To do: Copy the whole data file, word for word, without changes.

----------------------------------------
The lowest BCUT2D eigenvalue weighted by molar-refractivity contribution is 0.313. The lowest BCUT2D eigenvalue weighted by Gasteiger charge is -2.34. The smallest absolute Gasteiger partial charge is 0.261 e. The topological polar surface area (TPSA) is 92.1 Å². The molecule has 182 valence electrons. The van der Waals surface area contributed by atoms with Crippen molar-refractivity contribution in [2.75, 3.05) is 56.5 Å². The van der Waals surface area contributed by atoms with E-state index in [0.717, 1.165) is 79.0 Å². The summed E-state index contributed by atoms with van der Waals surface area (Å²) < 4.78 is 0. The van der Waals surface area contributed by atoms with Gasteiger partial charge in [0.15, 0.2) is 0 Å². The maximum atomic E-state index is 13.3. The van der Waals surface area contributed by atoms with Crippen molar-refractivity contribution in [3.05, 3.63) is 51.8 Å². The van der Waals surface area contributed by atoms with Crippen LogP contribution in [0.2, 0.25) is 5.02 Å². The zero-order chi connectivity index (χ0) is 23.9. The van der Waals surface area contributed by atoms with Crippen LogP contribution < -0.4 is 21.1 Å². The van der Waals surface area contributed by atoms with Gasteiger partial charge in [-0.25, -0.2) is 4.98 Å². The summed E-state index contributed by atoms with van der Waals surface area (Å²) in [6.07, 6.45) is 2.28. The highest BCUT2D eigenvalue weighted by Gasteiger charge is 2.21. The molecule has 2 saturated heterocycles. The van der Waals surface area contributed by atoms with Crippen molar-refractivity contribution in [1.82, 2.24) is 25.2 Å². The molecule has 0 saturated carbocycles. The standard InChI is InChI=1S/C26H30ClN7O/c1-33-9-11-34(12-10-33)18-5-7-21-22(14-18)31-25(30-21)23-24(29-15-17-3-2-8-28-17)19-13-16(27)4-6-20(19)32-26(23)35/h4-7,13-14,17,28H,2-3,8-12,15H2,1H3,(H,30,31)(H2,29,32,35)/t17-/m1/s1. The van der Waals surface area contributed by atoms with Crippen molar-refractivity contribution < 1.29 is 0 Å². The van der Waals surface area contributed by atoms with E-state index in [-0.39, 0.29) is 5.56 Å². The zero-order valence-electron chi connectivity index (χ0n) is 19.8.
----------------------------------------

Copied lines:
The lowest BCUT2D eigenvalue weighted by molar-refractivity contribution is 0.313. The lowest BCUT2D eigenvalue weighted by Gasteiger charge is -2.34. The smallest absolute Gasteiger partial charge is 0.261 e. The topological polar surface area (TPSA) is 92.1 Å². The molecule has 182 valence electrons. The van der Waals surface area contributed by atoms with Crippen molar-refractivity contribution in [2.75, 3.05) is 56.5 Å². The van der Waals surface area contributed by atoms with E-state index in [0.717, 1.165) is 79.0 Å². The summed E-state index contributed by atoms with van der Waals surface area (Å²) < 4.78 is 0. The van der Waals surface area contributed by atoms with Gasteiger partial charge in [0.15, 0.2) is 0 Å². The maximum atomic E-state index is 13.3. The van der Waals surface area contributed by atoms with Crippen molar-refractivity contribution in [3.05, 3.63) is 51.8 Å². The van der Waals surface area contributed by atoms with Crippen LogP contribution in [0.2, 0.25) is 5.02 Å². The zero-order chi connectivity index (χ0) is 23.9. The van der Waals surface area contributed by atoms with Crippen LogP contribution < -0.4 is 21.1 Å². The van der Waals surface area contributed by atoms with Gasteiger partial charge in [-0.25, -0.2) is 4.98 Å². The summed E-state index contributed by atoms with van der Waals surface area (Å²) in [6.07, 6.45) is 2.28. The highest BCUT2D eigenvalue weighted by Gasteiger charge is 2.21. The molecule has 2 saturated heterocycles. The van der Waals surface area contributed by atoms with Crippen molar-refractivity contribution in [1.82, 2.24) is 25.2 Å². The molecule has 0 saturated carbocycles. The standard InChI is InChI=1S/C26H30ClN7O/c1-33-9-11-34(12-10-33)18-5-7-21-22(14-18)31-25(30-21)23-24(29-15-17-3-2-8-28-17)19-13-16(27)4-6-20(19)32-26(23)35/h4-7,13-14,17,28H,2-3,8-12,15H2,1H3,(H,30,31)(H2,29,32,35)/t17-/m1/s1. The van der Waals surface area contributed by atoms with Crippen molar-refractivity contribution < 1.29 is 0 Å². The van der Waals surface area contributed by atoms with E-state index in [-0.39, 0.29) is 5.56 Å². The zero-order valence-electron chi connectivity index (χ0n) is 19.8.